Soyoung's heartbreakingly delicious cheeses, from what she calls Andante Dairy, are not readily available even at restaurants (unless you hang out at the French Laundry), but are usually to be found on the menu at the very sweet, quietly accomplished and deeply unique Seaweed Cafe in Bodega Bay, ZaZu in Santa Rosa and at Cyrus in Healdsburg. She names each of them after something musical: Piccolo, Acappella, Impromptu, Metronome and Minuet, to hum a few.
Not far away, the Marin French Cheese Company has been cranking out its own versions of happily stinky, creamy and bloomy-rind cheeses since 1865. It is the oldest, continuously running operation of its kind in the country, and has lately been winning awards left, right and center. I particularly like the hair-tingling (read: slightly smelly) schloss, the triple crème blue and the soft ripened goat. All are consistently good and sometimes transporting.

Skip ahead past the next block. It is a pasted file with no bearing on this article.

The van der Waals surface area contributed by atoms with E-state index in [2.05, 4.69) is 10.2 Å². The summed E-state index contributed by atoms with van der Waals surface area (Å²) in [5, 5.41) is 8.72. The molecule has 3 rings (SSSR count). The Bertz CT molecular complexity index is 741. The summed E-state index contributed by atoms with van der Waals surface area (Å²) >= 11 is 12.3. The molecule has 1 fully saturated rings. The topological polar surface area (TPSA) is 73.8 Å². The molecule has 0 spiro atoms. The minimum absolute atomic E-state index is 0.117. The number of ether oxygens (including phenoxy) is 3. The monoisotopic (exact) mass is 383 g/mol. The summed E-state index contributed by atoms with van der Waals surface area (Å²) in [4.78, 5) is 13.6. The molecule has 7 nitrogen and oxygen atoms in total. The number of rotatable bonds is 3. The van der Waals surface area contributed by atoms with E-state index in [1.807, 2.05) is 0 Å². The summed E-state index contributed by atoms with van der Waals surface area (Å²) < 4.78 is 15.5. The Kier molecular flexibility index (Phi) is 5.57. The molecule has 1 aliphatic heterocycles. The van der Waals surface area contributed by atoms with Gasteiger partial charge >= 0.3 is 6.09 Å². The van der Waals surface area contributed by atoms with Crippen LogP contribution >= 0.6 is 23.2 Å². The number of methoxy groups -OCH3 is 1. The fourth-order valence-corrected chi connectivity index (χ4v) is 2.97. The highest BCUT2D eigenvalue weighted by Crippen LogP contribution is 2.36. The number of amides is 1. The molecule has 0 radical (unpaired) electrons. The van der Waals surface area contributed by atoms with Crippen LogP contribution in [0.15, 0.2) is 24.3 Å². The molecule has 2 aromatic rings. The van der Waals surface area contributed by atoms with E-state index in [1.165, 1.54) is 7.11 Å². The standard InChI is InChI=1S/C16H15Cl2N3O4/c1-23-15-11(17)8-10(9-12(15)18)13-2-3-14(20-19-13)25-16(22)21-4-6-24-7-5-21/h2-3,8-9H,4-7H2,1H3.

And then there's Ignazio (Ig) Vella, who simply seems incapable of making anything less than world-class wonderful cheese. I have personally seen his Dry Jack for sale at London's fancy Harvey Nichols Food Halls, and I tell you, those Brits were duly, if discreetly, impressed. The last time he made a new cheese it was mezzo secco, a cheese he'd actually made 40 years before. It's nice to have an archive of excellence.
There are plenty of other good folks making nice cheese down around the 'hood: Redwood Hill in Sebastopol (love their Camellia); the Matos family in Santa Rosa (delicious St. George); those Cow Girls in West Marin (award-winning Red Hawk, Mt. Tam and some lovely fresh cheeses); and Bellwether in Petaluma. All of which goes to further prove that sometimes celebrating the known and loved is in fact the smartest way a blessed-with-goodness spot like ours can go.